Sunday, November 30, 2008

Winter Icons

A few weeks ago, under the influence of several art deco books, I created a few designs that I though would be seasonal.   Here they are:

Winter Sun. I designed this first using a compass and then switched to a computer program.  

Snowflake 1.  This one sort of came to me in a dream.  Okay, and I'd been fiddling with the compass a little before I went to sleep.

Snowflake 2.  This is what happens when you can add "difference filters" 

Winter Moon.   I wanted something that implied the mutability of the moon without being too crescenty.  

I think we have our favorite in this house... but My Art Critic had some strong words to say.   So... It's a pole (see the box to the right)!

Saturday, November 29, 2008

Old Photos

I was reading Mary's blog about how she visited the Cathedral at St John the Divine and it reminded me that I have a photo of a squirrel jumping into a hole in the gigantic bronze statue of St Michael slaying Satan (on top of a giant crab while giraffes are necking behind him).  (The contrast isn't so good in this photo, but if you look at about 10:30 from the tip of the crab's claw, you'll see the squirel's back legs and tail.)

I liked the columns at the front entrance, too.

Thursday, November 27, 2008

Too. Much. Stuffing.

The food I like the most at Thanksgiving is the stuffing.

This year we didn't eat Thanksgiving with our families, so we ate it with some friends instead.

I made the stuffing.  Now, I've never really watched my Mom make the stuffing.  While speaking with my sister over the phone, she opined that Mom fried bacon and added that to the mix... but I digress.  I flipped through the Joy of Cooking and found a recipe that had most of Mom's ingredients in it -- just one problem, it's not really a recipe so much as a list of things that one could put into a stuffing if one so desired; even the measurements are suggestions.  

The other thing:  not only do we live in the Coupled Lesbian Capitol of the World, and the Tie-Dye Capitol of the World, we also live in Oregon's Largest Vegetarian Enclave.   So, no turkey.  My work-around to not being able to mix in giblets and sew the stuffing into a neck cavity was to use boxed turkey gravy as a sauce.

So let's see... a loaf of bread, a bunch and a half of celery, two boxes of mushrooms, a onion, garlic, sage (and other random herbs because we were out of paprika), a package of cashews and more butter than I care to think about later and I've got a Very Large Bowel full of stuffing.  It looks like Mom's stuffing, but more importantly, it smells like Mom's stuffing.  

Lots of stuffing.  I was going to cook it in the Very Large Bowl, but Mark suggested that the manufacturer might not have had ovens in mind when they made it.   I had enough to fill two big casserole dishes.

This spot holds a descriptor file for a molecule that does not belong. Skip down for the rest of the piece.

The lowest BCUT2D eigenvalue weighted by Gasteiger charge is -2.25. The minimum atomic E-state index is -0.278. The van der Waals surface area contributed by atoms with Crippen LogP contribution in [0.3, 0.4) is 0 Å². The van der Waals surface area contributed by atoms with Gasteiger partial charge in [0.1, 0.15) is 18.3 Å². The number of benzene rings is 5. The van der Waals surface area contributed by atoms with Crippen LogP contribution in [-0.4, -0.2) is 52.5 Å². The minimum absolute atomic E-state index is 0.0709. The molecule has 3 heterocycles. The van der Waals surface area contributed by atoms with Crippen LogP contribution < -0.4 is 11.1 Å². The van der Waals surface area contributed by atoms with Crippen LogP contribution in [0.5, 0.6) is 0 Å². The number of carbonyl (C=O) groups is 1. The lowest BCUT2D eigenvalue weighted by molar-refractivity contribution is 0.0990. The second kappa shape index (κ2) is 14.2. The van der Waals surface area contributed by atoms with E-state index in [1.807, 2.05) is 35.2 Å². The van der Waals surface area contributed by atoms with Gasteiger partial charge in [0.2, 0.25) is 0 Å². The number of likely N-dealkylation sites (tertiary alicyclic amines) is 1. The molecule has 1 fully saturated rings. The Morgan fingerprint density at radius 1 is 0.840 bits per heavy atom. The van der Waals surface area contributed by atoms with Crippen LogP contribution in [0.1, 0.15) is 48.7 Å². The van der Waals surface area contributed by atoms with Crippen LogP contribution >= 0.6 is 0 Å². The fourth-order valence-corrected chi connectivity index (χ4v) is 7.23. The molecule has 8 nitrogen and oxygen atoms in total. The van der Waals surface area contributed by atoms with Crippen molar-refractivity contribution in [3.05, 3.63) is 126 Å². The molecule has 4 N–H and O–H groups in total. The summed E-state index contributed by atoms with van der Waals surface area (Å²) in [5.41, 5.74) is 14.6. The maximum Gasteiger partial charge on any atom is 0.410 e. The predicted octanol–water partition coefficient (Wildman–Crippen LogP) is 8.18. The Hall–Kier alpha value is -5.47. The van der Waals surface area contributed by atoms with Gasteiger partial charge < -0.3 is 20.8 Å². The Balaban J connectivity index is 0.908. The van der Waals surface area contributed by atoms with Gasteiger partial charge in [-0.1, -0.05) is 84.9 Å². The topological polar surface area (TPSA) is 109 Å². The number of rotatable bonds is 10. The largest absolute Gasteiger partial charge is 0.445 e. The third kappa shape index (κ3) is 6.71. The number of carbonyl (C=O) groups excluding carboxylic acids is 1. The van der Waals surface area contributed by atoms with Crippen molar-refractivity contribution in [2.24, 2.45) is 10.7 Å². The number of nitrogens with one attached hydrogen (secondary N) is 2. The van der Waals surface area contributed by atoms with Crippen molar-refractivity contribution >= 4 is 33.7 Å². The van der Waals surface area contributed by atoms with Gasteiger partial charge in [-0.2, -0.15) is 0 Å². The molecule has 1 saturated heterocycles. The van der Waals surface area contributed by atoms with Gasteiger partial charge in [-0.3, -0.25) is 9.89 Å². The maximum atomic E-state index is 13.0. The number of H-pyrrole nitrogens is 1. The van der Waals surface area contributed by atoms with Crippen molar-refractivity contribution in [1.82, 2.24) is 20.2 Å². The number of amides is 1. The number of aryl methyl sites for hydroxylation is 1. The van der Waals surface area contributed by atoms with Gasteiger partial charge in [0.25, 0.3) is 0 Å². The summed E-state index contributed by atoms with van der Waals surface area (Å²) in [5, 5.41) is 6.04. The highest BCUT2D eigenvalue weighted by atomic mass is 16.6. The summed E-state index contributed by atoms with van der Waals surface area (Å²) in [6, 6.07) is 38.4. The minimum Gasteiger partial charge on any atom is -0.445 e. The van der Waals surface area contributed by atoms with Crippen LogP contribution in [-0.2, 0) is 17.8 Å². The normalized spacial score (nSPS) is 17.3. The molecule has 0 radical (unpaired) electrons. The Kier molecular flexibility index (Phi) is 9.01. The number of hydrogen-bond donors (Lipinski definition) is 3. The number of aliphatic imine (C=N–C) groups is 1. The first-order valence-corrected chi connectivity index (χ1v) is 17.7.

The dinner was lots of fun.  One of the female teens called into question the manliness of one of the male teens because he took the smallest portions possible -- "So," I asked her, smiling, "Are you saying that I'm more manly that he is?"  Since I was wearing what Mark calls my "Lesbian High Priestess" outfit (beige jacket with padded shoulders, purple iridescent scarf) she started to say yes, but then faltered.  

There were three carnivores at Thanksgiving.  One brought a chicken.  Not only did I eat way too much, but I've got a Large Deep Dish of Stuffing living, untouched, in our fridge.   Oh, and dirty dishes in the sink; which means I have to waddle to the kitchen and start putting things away.

Happy Thanksgiving

Got a five-day e-mail short story rejection. Off to make stuffing.

Tuesday, November 25, 2008

Papier Mâché Fish

I've always been impressed with the craft of Mary Robinette Kowal, so after she posted a papier mâché tutorial,  I knew that I had to try to make some fish.

I used scissors to freehand cut out fish shapes out of an old cereal box (I get more milage out of those boxes).  These were about nine inches by four inches.  I had a vague notion that it would be fun to hang a school of them from the ceiling (which is sort of passe when one lives in the Pacific Northwest, but it does look cool).

I found an old paper bag -- this was slightly harder than I thought it would be because we have about eight fabric bags we go shopping with.  I also dragged out about four reams worth of printer paper that had been printed on both sides with short story rough drafts.  A helper and I ripped them into strips about an inch by six inches.  

Then dinner happened.  One thing sort of lead to another, and now that I'm actually re-reading Mary's tutorial, the only instructions I followed was use to whole wheat flour and paper bags.  (There was post-dinner hot chocolate involved, so I was busy with a whisk, a double-boiler, and a hot stovetop when the rest of my family decided to start.)